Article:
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  7. Megi, spelt flour sounds intriguing. Will have to try that some time. Do you have a recipe?

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  8. Rivki,
    Your challah is a beautiful work of art! I haven't made a challah since I became gluten free. I am your newest follower. I would love it if you checked out my vegetarian recipe blog and followed back.

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  9. Do I have to bake them before freezing, or could I freeze the dough?

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  10. Rike, I have never tried freezing the dough but I know that people do that. I find them to be so perfect when frozen like this - baked and then frozen - I wouldn't mess with it. But let me know if you do try! :)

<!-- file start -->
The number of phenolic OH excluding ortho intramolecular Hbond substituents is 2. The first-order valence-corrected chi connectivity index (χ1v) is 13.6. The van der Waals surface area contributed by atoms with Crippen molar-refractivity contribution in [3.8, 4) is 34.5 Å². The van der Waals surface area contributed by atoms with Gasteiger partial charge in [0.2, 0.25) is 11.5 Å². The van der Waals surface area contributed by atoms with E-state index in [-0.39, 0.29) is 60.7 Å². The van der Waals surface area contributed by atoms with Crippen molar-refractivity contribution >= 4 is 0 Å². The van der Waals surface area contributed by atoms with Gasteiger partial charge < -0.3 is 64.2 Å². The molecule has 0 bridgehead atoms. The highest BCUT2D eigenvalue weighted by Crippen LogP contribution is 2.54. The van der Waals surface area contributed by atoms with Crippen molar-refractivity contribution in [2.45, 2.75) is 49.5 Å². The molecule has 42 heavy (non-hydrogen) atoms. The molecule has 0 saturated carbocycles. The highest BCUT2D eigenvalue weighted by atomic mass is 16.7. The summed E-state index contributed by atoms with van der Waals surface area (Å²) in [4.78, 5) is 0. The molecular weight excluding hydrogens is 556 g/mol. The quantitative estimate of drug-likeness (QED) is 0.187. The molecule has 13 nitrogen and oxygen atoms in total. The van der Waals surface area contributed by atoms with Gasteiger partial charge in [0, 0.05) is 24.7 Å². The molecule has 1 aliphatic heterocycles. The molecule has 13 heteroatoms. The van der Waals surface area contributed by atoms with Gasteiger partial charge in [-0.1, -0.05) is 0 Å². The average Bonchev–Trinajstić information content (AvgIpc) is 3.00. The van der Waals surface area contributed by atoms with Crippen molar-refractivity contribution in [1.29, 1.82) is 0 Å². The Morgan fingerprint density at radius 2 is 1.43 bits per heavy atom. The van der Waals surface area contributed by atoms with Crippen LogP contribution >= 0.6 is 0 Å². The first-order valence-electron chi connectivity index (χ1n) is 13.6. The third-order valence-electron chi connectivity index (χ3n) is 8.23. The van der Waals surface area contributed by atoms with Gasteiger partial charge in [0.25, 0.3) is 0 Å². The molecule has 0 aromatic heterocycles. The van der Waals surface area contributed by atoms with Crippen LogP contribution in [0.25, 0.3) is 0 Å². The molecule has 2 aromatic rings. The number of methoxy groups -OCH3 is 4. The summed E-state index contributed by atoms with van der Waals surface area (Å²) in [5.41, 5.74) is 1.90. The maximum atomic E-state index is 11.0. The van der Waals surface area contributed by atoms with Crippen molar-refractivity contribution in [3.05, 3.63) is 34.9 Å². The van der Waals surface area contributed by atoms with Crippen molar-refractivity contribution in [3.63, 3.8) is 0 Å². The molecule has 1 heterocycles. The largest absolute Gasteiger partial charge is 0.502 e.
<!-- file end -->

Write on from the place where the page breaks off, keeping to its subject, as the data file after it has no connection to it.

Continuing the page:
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  11. I love challah bread, but I have never managed to get my plaits looking as beautiful as yours! I will have to keep practicing. I love how you have used whole wheat flour in this recipe and I'm looking forward to trying it. Beautiful photographs by the way! Thank you for sharing this wonderful recipe with Let's Do Brunch. The linky is up again for this week so do hope you will come along and join in again!

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  12. That is one beautiful, rich loaf of bread! I've never seen a whole wheat challah before, but now I'm wondering why not. It's a brilliant idea.

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  13. I am about to mix up half a batch of your recipe tonight (erev Shabbat here in Australia!) I wish to make my own recipe for one loaf as well. I will let you know how it comes out.